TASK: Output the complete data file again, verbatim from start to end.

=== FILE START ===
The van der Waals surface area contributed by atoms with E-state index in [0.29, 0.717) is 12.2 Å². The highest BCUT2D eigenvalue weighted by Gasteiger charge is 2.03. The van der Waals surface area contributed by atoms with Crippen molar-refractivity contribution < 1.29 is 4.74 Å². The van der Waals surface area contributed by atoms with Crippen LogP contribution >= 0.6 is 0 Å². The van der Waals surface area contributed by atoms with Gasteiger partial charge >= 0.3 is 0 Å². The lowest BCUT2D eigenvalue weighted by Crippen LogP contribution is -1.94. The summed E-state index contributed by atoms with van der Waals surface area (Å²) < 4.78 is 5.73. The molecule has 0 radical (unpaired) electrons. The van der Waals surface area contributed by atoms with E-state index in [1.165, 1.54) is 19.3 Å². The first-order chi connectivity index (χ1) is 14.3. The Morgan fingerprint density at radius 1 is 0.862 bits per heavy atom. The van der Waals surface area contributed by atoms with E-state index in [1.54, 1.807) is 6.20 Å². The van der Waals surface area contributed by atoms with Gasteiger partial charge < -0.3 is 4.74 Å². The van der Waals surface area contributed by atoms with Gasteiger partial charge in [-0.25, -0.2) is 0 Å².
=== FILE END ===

The van der Waals surface area contributed by atoms with E-state index in [0.29, 0.717) is 12.2 Å². The highest BCUT2D eigenvalue weighted by Gasteiger charge is 2.03. The van der Waals surface area contributed by atoms with Crippen molar-refractivity contribution < 1.29 is 4.74 Å². The van der Waals surface area contributed by atoms with Crippen LogP contribution >= 0.6 is 0 Å². The van der Waals surface area contributed by atoms with Gasteiger partial charge >= 0.3 is 0 Å². The lowest BCUT2D eigenvalue weighted by Crippen LogP contribution is -1.94. The summed E-state index contributed by atoms with van der Waals surface area (Å²) < 4.78 is 5.73. The molecule has 0 radical (unpaired) electrons. The van der Waals surface area contributed by atoms with E-state index in [1.165, 1.54) is 19.3 Å². The first-order chi connectivity index (χ1) is 14.3. The Morgan fingerprint density at radius 1 is 0.862 bits per heavy atom. The van der Waals surface area contributed by atoms with E-state index in [1.54, 1.807) is 6.20 Å². The van der Waals surface area contributed by atoms with Gasteiger partial charge < -0.3 is 4.74 Å². The van der Waals surface area contributed by atoms with Gasteiger partial charge in [-0.25, -0.2) is 0 Å².